• 1614: The Toyotomi family rebuilt a great image of Buddha at the Temple of Hōkōji in Kyōtō.
  • 1615: The Oirat Mongols converted to the Geluk school of Tibetan Buddhism.
  • 1635: Zanabazar, the first Jebtsundamba Khutughtu, was born as a great-grandson of Abadai Khan of the Khalkha.
  • 1642: Güüshi Khan of the Khoshuud donated the sovereignty of Tibet to the fifth Dalai Lama.
  • 1766-67: In Thailand, many Buddhist texts are destroyed as the Burmese invade Ayutthaya.
  • 1800s: In Thailand, King Mongkut - himself a former monk - conducted a campaign to reform and modernise the monkhood, a movement that has continued in the present century under the inspiration of several great ascetic monks from the north-east of the country.
  • 1802-20: Nguyen Anh comes to the throne of the first united Vietnam - he succeeds by quelling the Tayson rebellion in south Vietnam with help from Rama I in Bangkok, then took over the north from the remaining Trinh. After coming to power, he created a Confucianist orthodox state and was eager to limit the competing influence of Buddhism. He forbade adult men to attend Buddhist ceremonies.
  • 1820-41: Minh Mang reigns in Vietnam, further restricting Buddhism. He insists that all monks be assigned to cloisters and carry identification documents. He also placed new restrictions on printed material. He also began a persecution of Catholic missionaries and converts that his successors (not without provocation) continued.
  • Abt. 1860: In Sri Lanka, against all expectations the monastic and lay community brought about a major revival in Buddhism, a movement that went hand in hand with growing nationalism. The revival followed a period of persecution by foreign powers. Since then Buddhism has flourished and Sri Lankan monks and expatriate lay people have been prominent in spreading Theravada Buddhism in Asia, the West and even in Africa.
  • 1879: A council was convened under the patronage of King Mindon of Burma to re-edit the Pali canon. The king then had the texts engraved on 729 stones, which were then set upright on the grounds of a monastery near Mandalay.
  • 1880s: Burma becomes a British colony.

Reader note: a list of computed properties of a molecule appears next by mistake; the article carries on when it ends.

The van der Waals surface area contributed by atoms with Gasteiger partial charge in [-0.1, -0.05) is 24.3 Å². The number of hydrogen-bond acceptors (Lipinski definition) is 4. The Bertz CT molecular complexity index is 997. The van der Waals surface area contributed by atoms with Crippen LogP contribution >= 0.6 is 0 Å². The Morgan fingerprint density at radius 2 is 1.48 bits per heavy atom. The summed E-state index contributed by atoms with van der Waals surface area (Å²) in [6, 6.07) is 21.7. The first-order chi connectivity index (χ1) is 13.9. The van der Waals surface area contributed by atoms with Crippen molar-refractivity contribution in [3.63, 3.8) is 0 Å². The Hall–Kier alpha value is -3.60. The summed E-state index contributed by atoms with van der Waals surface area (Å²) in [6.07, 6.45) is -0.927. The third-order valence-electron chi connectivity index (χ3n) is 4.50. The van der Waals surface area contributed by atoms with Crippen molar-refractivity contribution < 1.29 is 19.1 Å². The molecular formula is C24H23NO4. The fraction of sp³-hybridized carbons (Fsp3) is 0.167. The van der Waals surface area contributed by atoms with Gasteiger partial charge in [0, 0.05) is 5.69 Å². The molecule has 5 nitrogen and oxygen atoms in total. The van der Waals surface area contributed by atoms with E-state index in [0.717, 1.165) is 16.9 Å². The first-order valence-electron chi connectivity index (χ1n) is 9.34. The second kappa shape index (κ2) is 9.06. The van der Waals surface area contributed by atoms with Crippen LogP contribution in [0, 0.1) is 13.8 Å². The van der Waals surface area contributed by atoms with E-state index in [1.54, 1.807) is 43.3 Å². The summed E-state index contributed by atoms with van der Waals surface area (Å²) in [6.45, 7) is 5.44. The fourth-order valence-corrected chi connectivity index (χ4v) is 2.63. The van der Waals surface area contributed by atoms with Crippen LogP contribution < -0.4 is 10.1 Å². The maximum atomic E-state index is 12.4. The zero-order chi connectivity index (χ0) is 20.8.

• 1882: Jade Buddha Temple founded in Shanghai, China with two Jade Buddha statues imported from Burma.
  • 1893: World Parliament of Religions meets in Chicago, Illinois. Anagarika Dharmapala and Soyen Shaku attend.
  • 1896: Using Fa Xian's records, Nepalese archaeologists rediscovered the great stone pillar of Ashoka at Lumbini.
  • 1899: Gordon Douglas is ordained in Myanmar. He is the first westerner to be ordained in the Theravada tradition.
  • 1930: Soka Gakkai is founded in Japan.
  • 1949: Mahabodhi Temple in Bodh Gaya is returned to partial Buddhist control.
  • 1950: World Fellowship of Buddhists is founded in Colombo, Sri Lanka.
  • 1956: Indian untouchable leader B. R. Ambedkar converts to Buddhism with more than 350,000 followers, beginning the modern Neo-Buddhist movement.
  • 1956: The Zen Studies Society is founded in New York to support the work of D.T. Suzuki.
  • 1957: Caves near the summit of Pai-tai mountain, Fangshan district, 75km south-west of Beijing are re-opened, revealing thousands of Buddhist sutras that had been carved on to stone since the 7th century. Seven sets of rubbings are made and the stones numbered in work which continues until 1959.
  • 1959: Together with some 100,000 Tibetans, the 14th Dalai Lama flees the Chinese occupation of Tibet, and establishes an exile community in India. The Chinese invaders completely destroy all monasteries but a handful, and severely persecute Buddhist practitioners.
  • 1962: The San Francisco Zen Center is founded by Shunryu Suzuki.
  • 1965: The Burmese government arrested over 700 monks for in Hmabwi, near Rangoon, for refusing to accept government rule.
  • 1966: World Buddhist Sangha Council convened by Theravadins in Sri Lanka with the hope of bridging differences and working together. The first convention was attended by leading monks, from many countries and sects, Mahayana as well as Theravada. Nine points written by Ven. Walpola Rahula were approved unanimously;
    1. The Buddha is our only Master
    2. We take refuge in the Buddha, the Dhamma and the Sangha (see Three Jewels)
    3. We do not believe that this world is created and ruled by a God
    4. We consider that the purpose of life is to develop compassion for all living beings without discrimination and to work for their good, happiness, and peace; and to develop wisdom leading to the realization of Ultimate Truth
    5. We accept the Four Noble Truths, namely Dukkha, the Arising of Dukkha, the Cessation of Dukkha, and the Path leading to the Cessation of Dukkha; and the law of cause and effect (Pratitya-samutpada)
    6. All conditioned things (sa.mskaara) are impermanent (anitya) and dukkha, and that all conditioned and unconditioned things (dharma) are without self (anaatma).
    7. We accept the Thirty-seven Qualities conducive to Enlightenment (bodhipak.sa-dharma) as different aspects of the Path taught by the Buddha leading to Enlightenment.
    8. There are three ways of attaining bodhi or Enlightenment: namely as a disciple (sraavaka), as a Pratyeka-Buddha and as a Samyak-sam-Buddha (perfectly and Fully Enlightened Buddha). We accept it as the highest, noblest, and most heroic to follow the career of a Bodhisattva and to become a Samyak-sam-Buddha in order to save others.
    9. We admit that in different countries there are differences regarding Buddhist beliefs and practices. These external forms and expressions should not be confused with the essential teachings of the Buddha.
  • 1970s: Indonesian Archaeological Service and UNESCO restore Borobodur.
  • 1974: The Naropa Institue, now Naropa University, is founded in Boulder, Colorado.